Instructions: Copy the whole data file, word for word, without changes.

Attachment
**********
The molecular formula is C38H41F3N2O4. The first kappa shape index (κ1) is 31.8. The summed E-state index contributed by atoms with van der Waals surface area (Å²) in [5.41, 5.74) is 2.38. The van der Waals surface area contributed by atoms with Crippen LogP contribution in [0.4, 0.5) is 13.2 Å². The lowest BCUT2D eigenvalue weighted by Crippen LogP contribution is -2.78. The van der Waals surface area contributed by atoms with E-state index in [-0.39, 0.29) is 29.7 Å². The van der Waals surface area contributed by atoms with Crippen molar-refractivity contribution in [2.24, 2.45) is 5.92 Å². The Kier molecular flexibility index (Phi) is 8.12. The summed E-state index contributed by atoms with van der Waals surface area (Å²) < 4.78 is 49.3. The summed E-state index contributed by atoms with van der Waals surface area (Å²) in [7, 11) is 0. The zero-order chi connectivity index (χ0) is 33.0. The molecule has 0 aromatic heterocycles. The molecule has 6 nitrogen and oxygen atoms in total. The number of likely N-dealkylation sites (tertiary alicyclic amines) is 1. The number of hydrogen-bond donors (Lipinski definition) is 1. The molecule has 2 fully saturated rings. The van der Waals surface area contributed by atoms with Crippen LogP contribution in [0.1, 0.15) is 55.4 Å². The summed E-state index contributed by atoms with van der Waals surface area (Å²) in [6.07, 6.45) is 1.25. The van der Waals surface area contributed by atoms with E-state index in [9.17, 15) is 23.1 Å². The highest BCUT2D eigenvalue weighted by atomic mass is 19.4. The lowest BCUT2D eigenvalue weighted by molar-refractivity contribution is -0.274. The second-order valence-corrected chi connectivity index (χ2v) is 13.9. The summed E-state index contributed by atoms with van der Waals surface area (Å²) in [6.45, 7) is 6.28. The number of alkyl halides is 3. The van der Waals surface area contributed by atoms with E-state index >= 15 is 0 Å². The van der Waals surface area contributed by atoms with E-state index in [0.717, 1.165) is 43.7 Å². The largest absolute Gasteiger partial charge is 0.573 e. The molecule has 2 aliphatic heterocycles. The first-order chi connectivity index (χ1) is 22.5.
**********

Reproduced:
The molecular formula is C38H41F3N2O4. The first kappa shape index (κ1) is 31.8. The summed E-state index contributed by atoms with van der Waals surface area (Å²) in [5.41, 5.74) is 2.38. The van der Waals surface area contributed by atoms with Crippen LogP contribution in [0.4, 0.5) is 13.2 Å². The lowest BCUT2D eigenvalue weighted by Crippen LogP contribution is -2.78. The van der Waals surface area contributed by atoms with E-state index in [-0.39, 0.29) is 29.7 Å². The van der Waals surface area contributed by atoms with Crippen molar-refractivity contribution in [2.24, 2.45) is 5.92 Å². The Kier molecular flexibility index (Phi) is 8.12. The summed E-state index contributed by atoms with van der Waals surface area (Å²) < 4.78 is 49.3. The summed E-state index contributed by atoms with van der Waals surface area (Å²) in [7, 11) is 0. The zero-order chi connectivity index (χ0) is 33.0. The molecule has 0 aromatic heterocycles. The molecule has 6 nitrogen and oxygen atoms in total. The number of likely N-dealkylation sites (tertiary alicyclic amines) is 1. The number of hydrogen-bond donors (Lipinski definition) is 1. The molecule has 2 fully saturated rings. The van der Waals surface area contributed by atoms with Crippen LogP contribution in [0.1, 0.15) is 55.4 Å². The summed E-state index contributed by atoms with van der Waals surface area (Å²) in [6.07, 6.45) is 1.25. The van der Waals surface area contributed by atoms with E-state index in [9.17, 15) is 23.1 Å². The highest BCUT2D eigenvalue weighted by atomic mass is 19.4. The lowest BCUT2D eigenvalue weighted by molar-refractivity contribution is -0.274. The second-order valence-corrected chi connectivity index (χ2v) is 13.9. The summed E-state index contributed by atoms with van der Waals surface area (Å²) in [6.45, 7) is 6.28. The number of alkyl halides is 3. The van der Waals surface area contributed by atoms with E-state index >= 15 is 0 Å². The van der Waals surface area contributed by atoms with E-state index in [0.717, 1.165) is 43.7 Å². The largest absolute Gasteiger partial charge is 0.573 e. The molecule has 2 aliphatic heterocycles. The first-order chi connectivity index (χ1) is 22.5.